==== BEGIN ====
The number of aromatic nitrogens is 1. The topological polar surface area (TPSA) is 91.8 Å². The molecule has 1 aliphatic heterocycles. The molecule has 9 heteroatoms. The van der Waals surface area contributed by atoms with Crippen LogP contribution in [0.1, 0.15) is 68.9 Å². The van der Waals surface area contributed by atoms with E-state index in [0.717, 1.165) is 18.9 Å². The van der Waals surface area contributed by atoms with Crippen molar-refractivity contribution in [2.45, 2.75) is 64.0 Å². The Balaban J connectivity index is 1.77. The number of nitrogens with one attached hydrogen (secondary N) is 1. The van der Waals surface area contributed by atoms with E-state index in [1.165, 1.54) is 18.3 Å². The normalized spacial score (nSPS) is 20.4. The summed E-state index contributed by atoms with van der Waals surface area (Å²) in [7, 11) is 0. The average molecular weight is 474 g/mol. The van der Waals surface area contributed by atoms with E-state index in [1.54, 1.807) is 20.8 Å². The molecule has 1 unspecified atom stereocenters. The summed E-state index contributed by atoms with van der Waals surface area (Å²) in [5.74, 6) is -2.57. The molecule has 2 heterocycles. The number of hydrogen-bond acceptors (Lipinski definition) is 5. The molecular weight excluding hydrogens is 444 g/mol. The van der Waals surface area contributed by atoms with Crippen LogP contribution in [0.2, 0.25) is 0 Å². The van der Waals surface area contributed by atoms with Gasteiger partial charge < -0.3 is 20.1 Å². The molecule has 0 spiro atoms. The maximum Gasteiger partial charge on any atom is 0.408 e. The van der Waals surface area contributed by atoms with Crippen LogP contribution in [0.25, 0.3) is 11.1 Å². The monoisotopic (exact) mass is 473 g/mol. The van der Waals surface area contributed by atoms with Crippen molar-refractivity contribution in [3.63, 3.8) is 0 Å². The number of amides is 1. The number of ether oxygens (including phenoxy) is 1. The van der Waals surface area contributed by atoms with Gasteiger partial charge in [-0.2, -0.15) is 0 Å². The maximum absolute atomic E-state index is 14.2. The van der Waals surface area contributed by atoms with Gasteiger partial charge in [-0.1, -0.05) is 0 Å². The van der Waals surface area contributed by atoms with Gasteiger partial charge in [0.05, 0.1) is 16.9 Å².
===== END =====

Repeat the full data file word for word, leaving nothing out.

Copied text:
The number of aromatic nitrogens is 1. The topological polar surface area (TPSA) is 91.8 Å². The molecule has 1 aliphatic heterocycles. The molecule has 9 heteroatoms. The van der Waals surface area contributed by atoms with Crippen LogP contribution in [0.1, 0.15) is 68.9 Å². The van der Waals surface area contributed by atoms with E-state index in [0.717, 1.165) is 18.9 Å². The van der Waals surface area contributed by atoms with Crippen molar-refractivity contribution in [2.45, 2.75) is 64.0 Å². The Balaban J connectivity index is 1.77. The number of nitrogens with one attached hydrogen (secondary N) is 1. The van der Waals surface area contributed by atoms with E-state index in [1.165, 1.54) is 18.3 Å². The normalized spacial score (nSPS) is 20.4. The summed E-state index contributed by atoms with van der Waals surface area (Å²) in [7, 11) is 0. The average molecular weight is 474 g/mol. The van der Waals surface area contributed by atoms with E-state index in [1.54, 1.807) is 20.8 Å². The molecule has 1 unspecified atom stereocenters. The summed E-state index contributed by atoms with van der Waals surface area (Å²) in [5.74, 6) is -2.57. The molecule has 2 heterocycles. The number of hydrogen-bond acceptors (Lipinski definition) is 5. The molecular weight excluding hydrogens is 444 g/mol. The van der Waals surface area contributed by atoms with Crippen LogP contribution in [0.2, 0.25) is 0 Å². The van der Waals surface area contributed by atoms with Gasteiger partial charge < -0.3 is 20.1 Å². The molecule has 0 spiro atoms. The maximum Gasteiger partial charge on any atom is 0.408 e. The van der Waals surface area contributed by atoms with Crippen LogP contribution in [0.25, 0.3) is 11.1 Å². The monoisotopic (exact) mass is 473 g/mol. The van der Waals surface area contributed by atoms with Crippen molar-refractivity contribution in [3.63, 3.8) is 0 Å². The number of amides is 1. The number of ether oxygens (including phenoxy) is 1. The van der Waals surface area contributed by atoms with Gasteiger partial charge in [-0.2, -0.15) is 0 Å². The maximum absolute atomic E-state index is 14.2. The van der Waals surface area contributed by atoms with Gasteiger partial charge in [-0.1, -0.05) is 0 Å². The van der Waals surface area contributed by atoms with Gasteiger partial charge in [0.05, 0.1) is 16.9 Å².